Deadlines. Orientation. Housing. Registration. Somehow, it all comes together.
Now the Wolfpack’s latest first-year class has landed on campus, coming from 95 North Carolina counties, 38 states and 23 countries.
Say hello to the largest and most academically qualified class in NC State’s history. They’re already setting new benchmarks left and right. With a record number of applicants for the 2018-2019 academic year — and transfer applications also reaching a new high — NC State received more applications from North Carolina students than any other public university in the state.
Explore the impressive stats racked up by our incoming class. And get to know some extraordinary individuals behind the numbers.
Building a Sustainable Future
When Niambé James was in fifth grade, she took a trip to Sierra Leone that sparked a lifelong interest in sustainability. “I visited a number of beaches, and all of them had two things in common: picture-perfect white sand and an abundance of plastic waste,” said James.
She’s been thinking about sustainable materials ever since. “I know I can’t make people recycle, but I can try to make a plastic alternative that will biodegrade no matter where it ends up.”
In fact, James chose NC State specifically because of its commitment to sustainability. “The first day I walked on campus, I knew I had found my home for the next four years.”
Although many schools have environmental science programs, “only NC State offers sustainable materials and technology, which encompasses exactly what I’m passionate about,” she said.
James hails from Clayton, North Carolina, and she’s looking forward to spending time on a bigger campus with a diverse student population.
As one of 50 Goodnight Scholars chosen for the class of 2022, James is excited to expand her horizons while pursuing her passion. “From service trips to study abroad opportunities, being a Goodnight Scholar will expose me to opportunities I never imagined in high school,” she said.
Cultivating a Community
First-generation college student Daniel Toole knows firsthand what it means to reap the benefits of a strong community. And as North Carolina FFA state president, he’ll cultivate communities from the mountains to the coast.
“FFA changed my life,” Toole said. “Helping develop future leaders is my opportunity to give back to an organization that has contributed so much to me.”
Toole travels across the state and the country facilitating workshops and preparing students to become better leaders where they are, with what they have.
Now he’s finding his place in NC State’s community. The Brevard native is a Park Scholar who plans to study biological sciences and serve as a state FFA officer.
“I’m excited to become part of one unified Pack, where I can take risks to intellectually grow while still having a community to support me,” he said.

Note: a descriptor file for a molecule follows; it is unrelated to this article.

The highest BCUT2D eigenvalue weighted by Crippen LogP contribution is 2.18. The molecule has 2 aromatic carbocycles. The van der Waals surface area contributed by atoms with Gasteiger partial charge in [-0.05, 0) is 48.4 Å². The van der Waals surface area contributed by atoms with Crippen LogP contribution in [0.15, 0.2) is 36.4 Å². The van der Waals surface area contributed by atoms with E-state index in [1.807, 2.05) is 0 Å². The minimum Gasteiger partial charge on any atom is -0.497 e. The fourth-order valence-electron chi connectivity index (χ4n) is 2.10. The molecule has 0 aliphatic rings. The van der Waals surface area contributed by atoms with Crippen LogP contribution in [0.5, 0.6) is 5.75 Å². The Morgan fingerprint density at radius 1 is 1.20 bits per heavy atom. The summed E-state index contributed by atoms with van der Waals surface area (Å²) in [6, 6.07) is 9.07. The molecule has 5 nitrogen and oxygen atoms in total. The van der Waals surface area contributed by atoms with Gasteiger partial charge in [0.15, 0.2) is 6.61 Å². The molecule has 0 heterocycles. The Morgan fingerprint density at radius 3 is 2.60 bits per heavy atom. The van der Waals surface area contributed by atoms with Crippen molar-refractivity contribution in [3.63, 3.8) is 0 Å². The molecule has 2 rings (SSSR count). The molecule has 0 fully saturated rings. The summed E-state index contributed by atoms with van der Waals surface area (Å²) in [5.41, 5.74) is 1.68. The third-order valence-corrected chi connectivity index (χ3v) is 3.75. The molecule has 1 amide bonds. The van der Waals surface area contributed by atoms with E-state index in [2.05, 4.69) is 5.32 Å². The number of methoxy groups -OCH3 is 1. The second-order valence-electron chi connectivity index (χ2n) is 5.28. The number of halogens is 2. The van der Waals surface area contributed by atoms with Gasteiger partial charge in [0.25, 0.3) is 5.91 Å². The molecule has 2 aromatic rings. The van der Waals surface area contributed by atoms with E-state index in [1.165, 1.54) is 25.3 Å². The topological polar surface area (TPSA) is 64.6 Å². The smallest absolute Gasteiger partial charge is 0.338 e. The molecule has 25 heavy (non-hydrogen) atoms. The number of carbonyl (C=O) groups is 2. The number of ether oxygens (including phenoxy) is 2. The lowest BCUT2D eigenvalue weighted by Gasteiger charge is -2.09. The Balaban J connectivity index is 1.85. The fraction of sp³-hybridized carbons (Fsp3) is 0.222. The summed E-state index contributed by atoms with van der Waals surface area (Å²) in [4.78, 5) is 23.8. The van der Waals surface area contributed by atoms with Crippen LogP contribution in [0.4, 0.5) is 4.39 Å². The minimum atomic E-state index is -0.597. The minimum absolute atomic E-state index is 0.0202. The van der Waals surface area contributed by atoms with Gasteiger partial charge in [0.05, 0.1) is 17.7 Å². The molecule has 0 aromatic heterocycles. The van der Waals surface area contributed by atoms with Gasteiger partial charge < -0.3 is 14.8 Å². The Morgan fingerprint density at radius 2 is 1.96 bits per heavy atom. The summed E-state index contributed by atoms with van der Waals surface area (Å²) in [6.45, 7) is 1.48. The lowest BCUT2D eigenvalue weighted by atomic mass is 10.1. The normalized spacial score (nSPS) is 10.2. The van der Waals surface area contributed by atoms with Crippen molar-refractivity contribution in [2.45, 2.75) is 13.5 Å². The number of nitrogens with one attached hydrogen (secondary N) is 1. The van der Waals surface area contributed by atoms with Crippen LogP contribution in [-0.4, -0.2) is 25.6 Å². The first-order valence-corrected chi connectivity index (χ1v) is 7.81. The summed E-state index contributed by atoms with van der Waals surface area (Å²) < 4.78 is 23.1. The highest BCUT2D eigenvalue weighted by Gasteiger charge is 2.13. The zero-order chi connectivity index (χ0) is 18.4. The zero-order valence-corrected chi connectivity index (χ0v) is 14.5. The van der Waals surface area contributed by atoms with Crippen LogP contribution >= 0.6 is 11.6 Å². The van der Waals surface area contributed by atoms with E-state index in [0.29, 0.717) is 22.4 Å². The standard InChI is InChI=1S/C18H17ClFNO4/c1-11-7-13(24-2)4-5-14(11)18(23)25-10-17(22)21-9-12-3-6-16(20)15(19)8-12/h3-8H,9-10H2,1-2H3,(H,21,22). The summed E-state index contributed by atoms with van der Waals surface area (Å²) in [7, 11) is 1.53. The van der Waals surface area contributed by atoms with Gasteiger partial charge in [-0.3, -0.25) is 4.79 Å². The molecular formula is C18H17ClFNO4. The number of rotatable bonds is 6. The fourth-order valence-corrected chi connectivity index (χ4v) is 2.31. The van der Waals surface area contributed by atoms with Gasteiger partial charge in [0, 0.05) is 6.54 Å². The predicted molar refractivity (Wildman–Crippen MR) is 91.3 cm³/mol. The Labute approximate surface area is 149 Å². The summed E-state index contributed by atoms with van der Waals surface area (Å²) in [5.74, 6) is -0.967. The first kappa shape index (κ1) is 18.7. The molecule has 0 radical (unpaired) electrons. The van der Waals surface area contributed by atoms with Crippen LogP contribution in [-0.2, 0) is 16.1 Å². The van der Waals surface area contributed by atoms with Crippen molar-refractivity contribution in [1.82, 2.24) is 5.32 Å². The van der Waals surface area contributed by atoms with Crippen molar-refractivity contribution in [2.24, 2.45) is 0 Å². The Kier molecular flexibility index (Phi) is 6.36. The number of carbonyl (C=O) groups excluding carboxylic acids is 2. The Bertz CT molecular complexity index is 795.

1,341students from rural North Carolina counties
Already Beyond the Starting Line
When Ares Epps was in high school, he wasn’t the only person focused on his track career. NC State assistant track coach Chris Seaton took an active interest in Epps’ progress.
“He would call me after meets, and we’d talk about how they went,” said Epps. “Even when I didn’t do so well, he’d say, ‘That’s okay, it’s all part of the process.’ I really felt like he cared about how I was doing.”
Epps was born in Memphis, Tennessee, and he has lived in the Raleigh area since he was seven years old. When it came time to decide where to apply for college, he looked carefully at track programs as well as academic opportunities for his chosen major of communications with a minor in exercise science and athletic training. Epps said, “I wanted a good academic school as well as a good athletics school. NC State had everything.”
His official campus visit in the spring sealed the deal. “I met all the runners and felt like I was part of the team already,” he said. “It was so much fun.”
For this student-athlete, getting started early made good academic sense. Epps participated in Summer Start and got a few credits under his belt before the semester — and daily track practice — swung into full gear.
“Starting in the summer and doing well in those classes really eased my apprehension,” he said. Now he’s thinking ahead to a year full of training, classes, meets and exams. “When we’re traveling, I need to focus on doing my work whenever I have a chance.”
1,333enrolled transfer students
56%from North Carolina community colleges
When Head Meets Heart
Dani Coan has a broad array of interests, but engineering wasn’t always one of them. She’d planned on majoring in English — that is, until a member of NC State’s textile engineering program came to speak at her Winston-Salem high school.
“After her talk, I knew immediately that I wanted to be an engineer,” said Coan. Now she’s embarking on a biomedical engineering degree, with dreams of designing prosthetics for veterans.
But that doesn’t mean Coan is letting her other passions fall by the wayside. In fact, she chose NC State so she wouldn’t have to.
“You can float around and have lots of different interests here,” she said. “That’s a reason why I chose NC State: They emphasize being a well-rounded person.”